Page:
Cytochrome P450 2C9 (CYP2C9) and vitamin K epoxide reductase (VKORC1) genotypes as determinants of acenocoumarol sensitivity by Bodin Laurent, Verstuyft CĂ©line, Tregouet David-Alexandre, Robert Annie, Dubert Liliane, Funck-Brentano Christian, Jaillon Patrice, Beaune Philippe, Laurent-Puig Pierre, Becquemont Laurent, Loriot Marie-Anne in Blood (2005). PubMed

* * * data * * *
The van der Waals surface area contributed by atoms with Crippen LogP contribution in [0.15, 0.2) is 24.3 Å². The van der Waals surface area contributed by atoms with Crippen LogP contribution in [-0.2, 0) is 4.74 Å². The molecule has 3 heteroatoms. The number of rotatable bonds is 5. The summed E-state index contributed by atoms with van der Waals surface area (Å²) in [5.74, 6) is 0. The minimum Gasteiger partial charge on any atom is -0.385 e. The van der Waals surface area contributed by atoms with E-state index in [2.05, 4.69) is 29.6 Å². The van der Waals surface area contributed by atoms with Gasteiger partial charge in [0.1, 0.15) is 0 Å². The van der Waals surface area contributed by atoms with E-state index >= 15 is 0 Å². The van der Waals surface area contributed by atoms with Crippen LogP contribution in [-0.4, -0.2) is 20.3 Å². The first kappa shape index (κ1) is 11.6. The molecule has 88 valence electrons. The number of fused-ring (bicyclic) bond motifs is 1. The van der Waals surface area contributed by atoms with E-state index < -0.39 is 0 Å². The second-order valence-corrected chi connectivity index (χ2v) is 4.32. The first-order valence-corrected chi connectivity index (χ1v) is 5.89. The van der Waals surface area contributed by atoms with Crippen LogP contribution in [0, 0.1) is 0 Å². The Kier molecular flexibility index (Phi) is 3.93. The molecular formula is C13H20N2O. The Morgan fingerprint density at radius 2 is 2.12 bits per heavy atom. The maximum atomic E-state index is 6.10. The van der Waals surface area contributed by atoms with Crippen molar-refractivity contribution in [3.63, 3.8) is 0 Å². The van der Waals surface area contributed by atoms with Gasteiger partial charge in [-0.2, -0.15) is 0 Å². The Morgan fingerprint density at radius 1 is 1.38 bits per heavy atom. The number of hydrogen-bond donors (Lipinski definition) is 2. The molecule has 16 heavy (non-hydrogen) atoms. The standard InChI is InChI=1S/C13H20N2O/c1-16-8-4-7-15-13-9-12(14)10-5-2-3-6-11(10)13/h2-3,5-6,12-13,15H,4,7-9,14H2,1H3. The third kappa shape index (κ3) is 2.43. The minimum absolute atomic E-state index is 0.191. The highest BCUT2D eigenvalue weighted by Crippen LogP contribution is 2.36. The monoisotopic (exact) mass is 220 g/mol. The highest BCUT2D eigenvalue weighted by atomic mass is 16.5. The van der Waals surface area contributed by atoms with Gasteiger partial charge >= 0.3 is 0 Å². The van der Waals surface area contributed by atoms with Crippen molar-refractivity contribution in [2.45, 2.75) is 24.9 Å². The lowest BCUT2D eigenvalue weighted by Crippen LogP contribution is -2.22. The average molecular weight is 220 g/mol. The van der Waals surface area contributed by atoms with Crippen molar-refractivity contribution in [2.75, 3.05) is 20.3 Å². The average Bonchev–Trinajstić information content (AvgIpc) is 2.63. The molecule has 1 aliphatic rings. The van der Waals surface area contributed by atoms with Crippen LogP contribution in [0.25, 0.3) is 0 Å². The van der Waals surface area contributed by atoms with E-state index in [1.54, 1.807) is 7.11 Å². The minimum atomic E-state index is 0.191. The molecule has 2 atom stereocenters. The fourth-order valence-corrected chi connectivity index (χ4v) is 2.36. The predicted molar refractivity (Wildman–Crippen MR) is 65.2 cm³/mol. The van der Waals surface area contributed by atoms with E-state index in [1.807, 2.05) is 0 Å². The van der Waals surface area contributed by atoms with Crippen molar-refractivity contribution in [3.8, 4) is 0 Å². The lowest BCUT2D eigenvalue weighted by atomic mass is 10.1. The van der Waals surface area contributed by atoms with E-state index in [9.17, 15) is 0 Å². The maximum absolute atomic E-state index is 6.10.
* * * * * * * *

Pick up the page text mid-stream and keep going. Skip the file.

The aim of the study is to explore the contribution of genetic factors related either to drug metabolism (cytochrome P450 2C9) or to drug target (vitamin K epoxide reductase) to variability in the response to acenocoumarol among 222 healthy volunteers after a single oral dose. Associations between a pharmacodynamic index (reduction in factor VII activity and international normalized ratio [INR] change) and several genetic polymorphisms (VKORC1: -4931T>C, -4451C>A, -2659G>C, -1877A>G, -1639G>A, 497C>G, 1173C>T, and CYP2C9*3) were investigated using haplotype and univariate analyses. VKORC1 haplotypes were associated with the pharmacologic response, and this association can be explained only by the effect of the -1639G>A polymorphism (or alternatively by 1173C>T, which is in complete association with it). Indeed, it explains about one third of the variability of the pharmacologic response (37% of factor VII decrease and 30% of INR change). Moreover, the previously observed effect of the CYP2C9*3 allele is independent of the VKORC1 gene effect. These 2 polymorphisms account for up to 50% of the interindividual variability. The simple genotyping of 2 single-nucleotide polymorphisms (SNPs), VKORC1 -1639G>A or 1173C>T and the CYP2C9*3 polymorphisms, could thus predict a high risk of overdose before initiation of anticoagulation with acenocoumarol, and provide a safer and more individualized anticoagulant therapy.

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